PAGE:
Why so Badass, Samus?

Milton Guasti is a game designer whose best-known work cannot be purchased. At least not officially. Another Metroid 2 Remake is his remake of the Game Boy classic Metroid 2: Return of Samus. Despite Nintendo’s copyright claim, the download can still be found in the vastness of the web, of course. The game is very well done and seems like a marriage between the time-honored original and Super Metroid, the third installment in the series, which was released for the SNES in 1994.

Almost simultaneously, MercurySteam, who would later also be responsible for Metroid Dread, developed an official remake titled Metroid: Samus Returns for the 3DS. And as fun as the newer Metroid installments are, Guasti proved with his remake that he understood the legacy of Metroid and Super Metroid differently, perhaps even better, than the official remakes. As if the original concept was somehow outdated, MercurySteam brought significantly more action and more linearity to Metroid‘s gameplay. But they don’t just change the flow of the game, they also change Samus herself, her character, the way we’ve been reading her so far.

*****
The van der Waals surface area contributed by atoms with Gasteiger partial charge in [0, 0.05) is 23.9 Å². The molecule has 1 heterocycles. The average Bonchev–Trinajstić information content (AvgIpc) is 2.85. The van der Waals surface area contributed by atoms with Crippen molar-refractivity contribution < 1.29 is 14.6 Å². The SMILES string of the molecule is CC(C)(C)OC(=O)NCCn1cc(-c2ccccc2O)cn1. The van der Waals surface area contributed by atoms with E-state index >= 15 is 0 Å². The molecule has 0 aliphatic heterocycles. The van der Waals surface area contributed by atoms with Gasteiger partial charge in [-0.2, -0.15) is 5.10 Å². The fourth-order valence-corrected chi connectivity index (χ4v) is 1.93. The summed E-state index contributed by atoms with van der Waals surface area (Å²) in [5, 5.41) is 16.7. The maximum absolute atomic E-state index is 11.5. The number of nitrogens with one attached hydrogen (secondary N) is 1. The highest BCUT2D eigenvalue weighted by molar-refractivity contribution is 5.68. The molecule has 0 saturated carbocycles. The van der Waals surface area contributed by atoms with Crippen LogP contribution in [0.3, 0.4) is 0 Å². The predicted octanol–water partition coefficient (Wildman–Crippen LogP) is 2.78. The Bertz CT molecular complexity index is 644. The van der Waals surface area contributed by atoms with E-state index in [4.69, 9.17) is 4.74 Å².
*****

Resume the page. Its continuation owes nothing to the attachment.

Just like the first three original parts, Guasti’s AM2R portrays a Samus who is cautious and deliberate, who knows that wrong decisions can have fatal consequences. Her posture is straight but defensive. The suit she wears is reminiscent of a tank. The movement in it is slow and sometimes clumsy, changing ammunition takes time, movements like the wall jump have to be learned and trained. If Samus hits projectiles or enemies, she backs away almost as if with a groaning sound. Every item found is a reason to cheer, every defeated boss one to breathe a sigh of relief. Samus has a job to do, she does it because she has to, not because she takes pleasure in breaking her back umpteen times on alien planets in hostile flora and fauna (the morph ball thing), always on the verge of exodus in areas that are too cold or too hot. She must do nothing less than save the galaxy from a catastrophic danger.

Already since Metroid: Other M, but at the latest since Samus Returns, these restraints give way to more fluid, brash movement patterns. In the recent past, Samus has often been described with the word “badass”. Samus Aran a daredevil? A cool bastard without scruples or conscience?